Thursday, September 29, 2011

From PEST to STEEPLE

Just posted a new resource on our website - from PEST to STEEPLE and beyond - looking at the different categories of macro environment analysis acronyms. The resources covers PEST, SLEPT, PESTEL, PESLEG, LEPEST and STEEPLE along with a couple of others. Useful for students at all levels of CIM qualification, Professional Certificate, Professional Diploma and Chartered Postgraduate Diploma. The resource is available here

Thursday, September 8, 2011

Which plan will work best?

I make no apologies for another blog related to the motor industry, but this week in Autocar magazine there are two interesting, but very different, interviews with car company CEOs which demonstrate contrasting approaches to strategic planning. One interview is with Dany Bahar of Lotus and the other with Ratan Tata of Tata, owners of Jaguar Land Rover. One of the approaches is already being shown to be successful and the other which still needs time, but is worrying – I’ll try to explain.

Tata have shown a very considered approach to running Jaguar Land Rover since they bought the company from Ford. The interview with Ratan Tata starts off with him stating “When we took over Jaguar Land Rover, we saw a company that had considerable pride in its heritage but very little confidence in what could be done…….One of the first things we did was to create an environment to give this company its head and allow it to define its own destiny. Tata have understood the capability and recognised the skills available, putting them to good use, building up resources in a controlled manner and spending wisely. This has resulted in great profits for JLR last financial year, and an expanding range of cars with great appeal.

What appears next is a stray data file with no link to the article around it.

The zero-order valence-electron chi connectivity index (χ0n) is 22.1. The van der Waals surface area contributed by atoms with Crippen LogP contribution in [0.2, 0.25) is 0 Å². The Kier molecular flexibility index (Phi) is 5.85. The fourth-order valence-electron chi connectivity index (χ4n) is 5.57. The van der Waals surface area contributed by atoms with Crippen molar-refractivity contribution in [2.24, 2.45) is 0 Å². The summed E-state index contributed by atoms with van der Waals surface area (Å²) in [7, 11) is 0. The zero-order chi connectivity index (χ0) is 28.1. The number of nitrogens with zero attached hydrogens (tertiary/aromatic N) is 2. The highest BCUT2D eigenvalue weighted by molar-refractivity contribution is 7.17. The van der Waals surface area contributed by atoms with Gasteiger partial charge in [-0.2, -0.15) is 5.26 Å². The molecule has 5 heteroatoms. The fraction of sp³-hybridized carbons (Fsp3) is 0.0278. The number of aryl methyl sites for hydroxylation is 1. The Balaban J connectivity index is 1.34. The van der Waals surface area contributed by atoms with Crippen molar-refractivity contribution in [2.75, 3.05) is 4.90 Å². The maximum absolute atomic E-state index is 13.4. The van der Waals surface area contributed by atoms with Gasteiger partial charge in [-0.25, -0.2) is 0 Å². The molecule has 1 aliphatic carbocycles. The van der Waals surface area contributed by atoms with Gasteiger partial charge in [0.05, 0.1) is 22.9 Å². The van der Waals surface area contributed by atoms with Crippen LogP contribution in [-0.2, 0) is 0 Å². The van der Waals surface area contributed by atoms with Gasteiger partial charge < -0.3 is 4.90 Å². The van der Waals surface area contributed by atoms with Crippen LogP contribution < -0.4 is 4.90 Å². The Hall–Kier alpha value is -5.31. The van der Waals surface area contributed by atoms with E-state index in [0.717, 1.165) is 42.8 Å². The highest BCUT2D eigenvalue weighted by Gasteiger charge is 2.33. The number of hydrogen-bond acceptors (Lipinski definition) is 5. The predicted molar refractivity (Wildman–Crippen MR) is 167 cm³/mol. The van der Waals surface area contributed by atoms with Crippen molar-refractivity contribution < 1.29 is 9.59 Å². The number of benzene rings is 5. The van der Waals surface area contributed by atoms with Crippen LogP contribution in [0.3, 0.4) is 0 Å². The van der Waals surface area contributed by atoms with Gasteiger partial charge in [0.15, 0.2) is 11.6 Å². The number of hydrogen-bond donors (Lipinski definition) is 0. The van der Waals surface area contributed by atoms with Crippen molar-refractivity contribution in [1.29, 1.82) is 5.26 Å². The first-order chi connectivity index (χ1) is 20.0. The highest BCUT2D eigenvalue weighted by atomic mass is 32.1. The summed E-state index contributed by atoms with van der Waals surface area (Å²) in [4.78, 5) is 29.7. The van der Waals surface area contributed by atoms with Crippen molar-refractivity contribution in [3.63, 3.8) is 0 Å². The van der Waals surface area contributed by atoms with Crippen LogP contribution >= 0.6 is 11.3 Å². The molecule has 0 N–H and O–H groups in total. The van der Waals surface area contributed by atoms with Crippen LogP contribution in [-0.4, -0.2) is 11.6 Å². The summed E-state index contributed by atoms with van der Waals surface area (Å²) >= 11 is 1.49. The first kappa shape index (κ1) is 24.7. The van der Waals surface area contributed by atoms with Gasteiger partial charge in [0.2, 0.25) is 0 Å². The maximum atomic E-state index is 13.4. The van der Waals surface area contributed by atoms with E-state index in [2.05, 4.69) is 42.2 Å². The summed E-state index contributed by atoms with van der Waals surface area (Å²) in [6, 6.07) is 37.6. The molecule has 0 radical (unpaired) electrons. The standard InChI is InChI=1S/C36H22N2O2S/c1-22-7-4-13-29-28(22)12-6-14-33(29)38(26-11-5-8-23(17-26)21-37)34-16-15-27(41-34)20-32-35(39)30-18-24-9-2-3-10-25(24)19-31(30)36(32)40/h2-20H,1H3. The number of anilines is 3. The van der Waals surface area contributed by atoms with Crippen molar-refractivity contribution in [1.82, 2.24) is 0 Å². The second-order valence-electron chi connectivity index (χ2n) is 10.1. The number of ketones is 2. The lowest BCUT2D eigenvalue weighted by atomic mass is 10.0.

By contrast, Dany Bahar says that when he arrived at Lotus “The priority was on the product plan and showing the new cars”. He says he then had time to go and see where he was. Essentially he took no notice of the capability and strengths of Lotus before deciding where to go. This product plan is creating large losses for Lotus now and there is no certainty about the future. This does go against a conventional planning approach and there are many commentators (some with good inside knowledge) who are indicating that the plans may never come to fruition because the funding may not be available to see the plan through – it certainly is not self funding in the short term, relying on parent company Proton funding the turnaround plan. Lotus did need to change as it has barely made a profit for many years, but recognising why people buy the products and what the brand stands for before developing new product always seems like a good idea.

Time will tell if the Lotus approach will work – as a British car enthusiast I hope it does, but I am not confident at the moment. I hope my lack of confidence is proved wrong!

Unfortunately the interviews do not appear to be on the Autocar website